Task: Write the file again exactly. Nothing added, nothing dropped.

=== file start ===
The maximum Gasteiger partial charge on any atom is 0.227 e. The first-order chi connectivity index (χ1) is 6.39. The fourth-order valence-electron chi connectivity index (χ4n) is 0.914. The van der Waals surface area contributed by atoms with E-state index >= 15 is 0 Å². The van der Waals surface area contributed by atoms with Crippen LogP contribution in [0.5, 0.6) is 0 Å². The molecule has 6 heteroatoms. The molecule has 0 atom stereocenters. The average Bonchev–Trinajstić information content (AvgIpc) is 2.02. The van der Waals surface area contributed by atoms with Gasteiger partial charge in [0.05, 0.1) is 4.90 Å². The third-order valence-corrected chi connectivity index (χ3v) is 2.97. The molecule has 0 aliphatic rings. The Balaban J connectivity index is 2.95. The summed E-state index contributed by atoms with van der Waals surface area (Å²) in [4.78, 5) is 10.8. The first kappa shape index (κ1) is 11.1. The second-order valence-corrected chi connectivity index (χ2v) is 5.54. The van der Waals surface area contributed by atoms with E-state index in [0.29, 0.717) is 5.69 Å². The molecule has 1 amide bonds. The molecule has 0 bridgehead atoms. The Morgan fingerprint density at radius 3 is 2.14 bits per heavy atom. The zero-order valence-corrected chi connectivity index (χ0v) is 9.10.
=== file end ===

The maximum Gasteiger partial charge on any atom is 0.227 e. The first-order chi connectivity index (χ1) is 6.39. The fourth-order valence-electron chi connectivity index (χ4n) is 0.914. The van der Waals surface area contributed by atoms with E-state index >= 15 is 0 Å². The van der Waals surface area contributed by atoms with Crippen LogP contribution in [0.5, 0.6) is 0 Å². The molecule has 6 heteroatoms. The molecule has 0 atom stereocenters. The average Bonchev–Trinajstić information content (AvgIpc) is 2.02. The van der Waals surface area contributed by atoms with Gasteiger partial charge in [0.05, 0.1) is 4.90 Å². The third-order valence-corrected chi connectivity index (χ3v) is 2.97. The molecule has 0 aliphatic rings. The Balaban J connectivity index is 2.95. The summed E-state index contributed by atoms with van der Waals surface area (Å²) in [4.78, 5) is 10.8. The first kappa shape index (κ1) is 11.1. The second-order valence-corrected chi connectivity index (χ2v) is 5.54. The van der Waals surface area contributed by atoms with E-state index in [0.29, 0.717) is 5.69 Å². The molecule has 1 amide bonds. The molecule has 0 bridgehead atoms. The Morgan fingerprint density at radius 3 is 2.14 bits per heavy atom. The zero-order valence-corrected chi connectivity index (χ0v) is 9.10.